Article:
From San Luis Obispo to Eureka, in 2015 TU was the driving force behind vital habitat restoration projects in coastal streams, through large scale habitat restoration and on-the-ground streamflow improvement projects. These projects improve habitat and fish passage for all life stages of coho salmon and steelhead. Our North Coast restoration program, for example, completed seven large construction projects with a total value of $1.6 million from the Eel River to Pudding Creek. We also hosted the second annual Salmon Run/Walk on the Big River, which will benefit a barrier removal project in the Manly Gulch reach of that river. Looking ahead, we will implement at least 13 already funded restoration projects in six different watersheds on the Eel and other North Coast streams, worth over $3.5 million. Among other benefits for fish, these projects will storm-proof more than 18 miles of forest road which will prevent over 52,000 cubic yards of sediment (5,200 fully loaded dump trucks) from entering streams.

We also expanded our on-the-ground project work to increase dry season streamflow. On the Mattole River, for example, we completed a 120,000-gallon storage project for Whitethorn Construction, a construction company and small water supplier—this will enable the company to forego diversion from the Mattole when flows drop to critical levels for salmon and steelhead. On San Gregorio Creek (San Mateo County), we completed a Phase I pump and irrigation system upgrade that reduced a commercial nursery’s rate of diversion by 75%. On Pescadero Creek, we are facilitating an electrical system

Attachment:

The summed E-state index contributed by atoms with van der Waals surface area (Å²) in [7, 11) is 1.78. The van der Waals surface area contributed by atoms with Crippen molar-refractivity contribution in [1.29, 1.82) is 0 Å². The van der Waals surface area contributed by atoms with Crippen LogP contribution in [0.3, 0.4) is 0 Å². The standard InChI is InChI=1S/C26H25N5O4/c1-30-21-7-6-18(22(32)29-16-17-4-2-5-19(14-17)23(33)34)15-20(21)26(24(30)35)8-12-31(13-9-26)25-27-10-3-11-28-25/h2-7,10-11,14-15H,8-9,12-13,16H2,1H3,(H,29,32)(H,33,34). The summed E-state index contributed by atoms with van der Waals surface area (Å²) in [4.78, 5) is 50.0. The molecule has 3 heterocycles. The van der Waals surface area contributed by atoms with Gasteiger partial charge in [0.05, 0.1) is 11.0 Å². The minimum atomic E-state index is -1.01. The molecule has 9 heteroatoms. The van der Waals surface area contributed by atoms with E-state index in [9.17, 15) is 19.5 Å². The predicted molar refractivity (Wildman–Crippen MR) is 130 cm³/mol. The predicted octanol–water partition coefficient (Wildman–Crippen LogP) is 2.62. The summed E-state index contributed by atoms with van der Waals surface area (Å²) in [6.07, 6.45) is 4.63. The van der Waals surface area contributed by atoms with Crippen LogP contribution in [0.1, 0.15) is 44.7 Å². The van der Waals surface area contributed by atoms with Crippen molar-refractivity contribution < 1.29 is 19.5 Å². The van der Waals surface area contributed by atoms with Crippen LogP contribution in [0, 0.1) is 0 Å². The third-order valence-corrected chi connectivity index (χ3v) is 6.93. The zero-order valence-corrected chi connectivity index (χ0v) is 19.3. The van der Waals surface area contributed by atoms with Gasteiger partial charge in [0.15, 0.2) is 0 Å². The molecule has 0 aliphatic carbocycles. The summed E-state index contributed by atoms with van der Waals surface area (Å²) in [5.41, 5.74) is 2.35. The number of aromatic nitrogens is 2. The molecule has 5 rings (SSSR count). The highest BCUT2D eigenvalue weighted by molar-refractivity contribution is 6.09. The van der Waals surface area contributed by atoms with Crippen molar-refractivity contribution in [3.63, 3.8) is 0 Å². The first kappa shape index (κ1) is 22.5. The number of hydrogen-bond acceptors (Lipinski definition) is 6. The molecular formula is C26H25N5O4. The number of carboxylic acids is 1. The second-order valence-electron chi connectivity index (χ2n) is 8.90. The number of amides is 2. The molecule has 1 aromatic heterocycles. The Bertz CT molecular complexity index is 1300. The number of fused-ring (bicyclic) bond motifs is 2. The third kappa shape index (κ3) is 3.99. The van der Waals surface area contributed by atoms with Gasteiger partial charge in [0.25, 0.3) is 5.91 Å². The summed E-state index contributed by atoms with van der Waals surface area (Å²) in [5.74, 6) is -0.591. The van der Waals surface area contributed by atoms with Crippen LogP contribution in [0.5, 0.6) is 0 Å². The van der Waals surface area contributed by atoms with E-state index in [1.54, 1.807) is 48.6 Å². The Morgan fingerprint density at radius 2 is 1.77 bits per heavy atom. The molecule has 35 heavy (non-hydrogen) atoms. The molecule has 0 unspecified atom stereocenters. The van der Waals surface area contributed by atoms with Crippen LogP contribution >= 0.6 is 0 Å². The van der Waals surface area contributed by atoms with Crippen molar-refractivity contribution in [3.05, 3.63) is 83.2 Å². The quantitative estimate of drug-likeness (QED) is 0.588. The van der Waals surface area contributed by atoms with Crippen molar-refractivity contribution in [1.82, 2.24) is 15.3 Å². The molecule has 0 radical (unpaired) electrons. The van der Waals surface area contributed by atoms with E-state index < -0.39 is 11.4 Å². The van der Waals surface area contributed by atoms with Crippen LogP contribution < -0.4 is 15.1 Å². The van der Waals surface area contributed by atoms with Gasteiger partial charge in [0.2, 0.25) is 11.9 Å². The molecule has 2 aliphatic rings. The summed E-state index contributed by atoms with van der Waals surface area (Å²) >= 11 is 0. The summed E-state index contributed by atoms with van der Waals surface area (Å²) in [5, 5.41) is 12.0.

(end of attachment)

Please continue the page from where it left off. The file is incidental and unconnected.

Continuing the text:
upgrade that will allow a farmer to switch from creek diversion to a deep well between May and November, and a new water system that will collect an entire season’s worth of rainwater from a farm’s greenhouse roofs and store it in a newly-constructed pond. In Little Arthur Creek (Pajaro River watershed), we completed the first two projects in our broad effort to install a suite of ten water storage tank systems at residential properties, thereby eliminating more than 80% of summer diversions in the reach where steelhead spawn and rear. Finally, we created two videos to promote our projects and partnerships: A Fan for the Fish and Martorana Family Winery and Water for Fish, Water for School.